- – Göran Bolin (Södertörn University)
- – Andreas Hepp (ZeMKI, University of Bremen)
- – Wiebke Loosen (Leibniz Institute for Media Research)Description:
Mediatization research has long been concerned with the interrelationship between the transformation of media and communication on the one hand, and culture and society on the other (Bolin & Hepp 2017; Couldry & Hepp 2013; Ekström et al. 2016; Hjarvard 2013; Krotz 2009). With the spread of “communicative AI” (Guzman & Lewis 2020) – understood as AI-based systems whose function is to communicate with humans (Esposito 2022) – we are currently experiencing the beginning of yet one more change to our media envi- ronment. The foundations of this change can be seen in the emergence of “social bots” (Gehl & Bakardjieva 2016) on various platforms, the spread of “artificial companions” such as Apple Siri or Amazon’s Alexa (Thorne 2020), the algorithmic response suggestions (Hancock et al. 2020), or the “work bots” (Hepp 2020) that produce automated journalism (Diakopoulos 2019; Loosen 2018). A further technical boost to all this is the recent development of ChatGPT and GPT-3.5. The increasing success of machine learning and other AI technologies suggests that this is merely the first step toward the automation of com- munication (Gunkel 2020; Taipale & Fortunati 2018).
Against this background, it seems obvious that research into mediatization and human- machine communication enters into a dialogue that, in the best case, mutually enriches empirical research and the theoretical discussion, helping us to better understand the current changes to media and communication and their consequences. This Special Is- sue aims to create a starting point for just such a dialogue. The objective is to discuss the following questions based on empirical studies and theoretical considerations:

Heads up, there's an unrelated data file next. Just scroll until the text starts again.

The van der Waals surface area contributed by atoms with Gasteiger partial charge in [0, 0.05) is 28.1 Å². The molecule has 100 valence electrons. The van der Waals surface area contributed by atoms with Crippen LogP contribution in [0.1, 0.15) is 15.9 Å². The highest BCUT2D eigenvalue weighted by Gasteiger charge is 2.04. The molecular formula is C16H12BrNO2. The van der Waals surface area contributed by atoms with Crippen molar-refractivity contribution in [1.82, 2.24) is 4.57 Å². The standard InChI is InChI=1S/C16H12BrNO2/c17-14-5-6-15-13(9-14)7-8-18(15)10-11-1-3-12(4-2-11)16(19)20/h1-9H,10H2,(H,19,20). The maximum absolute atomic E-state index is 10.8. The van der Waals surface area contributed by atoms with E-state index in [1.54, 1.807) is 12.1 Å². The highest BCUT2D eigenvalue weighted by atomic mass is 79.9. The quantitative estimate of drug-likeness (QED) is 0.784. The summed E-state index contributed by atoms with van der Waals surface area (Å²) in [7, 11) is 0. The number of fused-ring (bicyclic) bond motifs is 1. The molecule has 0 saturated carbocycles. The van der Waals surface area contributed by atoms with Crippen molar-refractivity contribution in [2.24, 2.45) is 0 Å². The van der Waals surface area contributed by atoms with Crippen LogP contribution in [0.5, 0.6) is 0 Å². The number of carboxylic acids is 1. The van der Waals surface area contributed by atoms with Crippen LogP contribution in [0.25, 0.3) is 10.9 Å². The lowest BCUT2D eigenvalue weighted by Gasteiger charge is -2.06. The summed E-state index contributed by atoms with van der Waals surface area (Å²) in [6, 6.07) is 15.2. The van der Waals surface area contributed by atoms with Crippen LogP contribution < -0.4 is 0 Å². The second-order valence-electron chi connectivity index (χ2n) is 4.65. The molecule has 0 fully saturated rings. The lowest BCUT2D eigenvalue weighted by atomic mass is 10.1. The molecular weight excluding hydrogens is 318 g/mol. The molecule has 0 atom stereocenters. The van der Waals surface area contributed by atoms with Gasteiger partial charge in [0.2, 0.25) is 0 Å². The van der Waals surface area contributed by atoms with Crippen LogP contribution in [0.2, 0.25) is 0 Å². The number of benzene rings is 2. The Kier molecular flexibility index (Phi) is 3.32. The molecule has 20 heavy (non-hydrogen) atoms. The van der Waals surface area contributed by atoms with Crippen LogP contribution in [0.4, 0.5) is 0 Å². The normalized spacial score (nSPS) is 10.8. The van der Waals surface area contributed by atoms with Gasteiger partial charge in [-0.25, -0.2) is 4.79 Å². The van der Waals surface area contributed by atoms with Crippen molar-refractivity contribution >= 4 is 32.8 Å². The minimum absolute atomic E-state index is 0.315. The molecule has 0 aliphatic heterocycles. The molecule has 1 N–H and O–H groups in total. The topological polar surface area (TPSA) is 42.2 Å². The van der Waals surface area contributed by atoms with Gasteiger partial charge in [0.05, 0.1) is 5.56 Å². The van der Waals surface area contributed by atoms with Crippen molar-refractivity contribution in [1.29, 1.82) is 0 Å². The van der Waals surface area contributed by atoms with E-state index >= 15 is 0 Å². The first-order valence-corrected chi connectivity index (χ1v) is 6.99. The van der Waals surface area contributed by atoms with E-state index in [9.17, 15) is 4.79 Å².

- To what extent do current phenomena of automated communication represent mediatization re-asserting itself?
- How can approaches to and theories of HMC and mediatization research mutually relate to and enrich one other?
- What will be the consequences to theorizing media and empirical research?For more information or questions, please contact Andreas Hepp (ahepp@uni-bre- men.de).
Keywords: Human-Machine Communication, Mediatization, communicative AI,
Deadline: Submissions are due March 15th, 2023, and the publication will be in Sep- tember, 2023. All manuscripts should be submitted via the journal’s online submission system (https://hmcjournal.com) with the remark, “Special Issue” in the cover letter. In the online submission system, there will be a drop-down menu under Document Type. Please choose “Special Issue Submission.” For formatting and length specifications, please see the journal’s Instructions for Authors.
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Couldry, N., & Hepp, A. (2013). Conceptualising mediatization: Contexts, traditions, arguments. Commu- nication Theory, 23(3), 191-202.
Diakopoulos, N. (2019). Automating the news. Cambridge: Harvard University Press.
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Thorne, S. (2020). Hey Siri, tell me a story: Digital storytelling and AI authorship. Convergence: The International Journal of Research into New Media Technologies, doi:10.1177/1354856520913866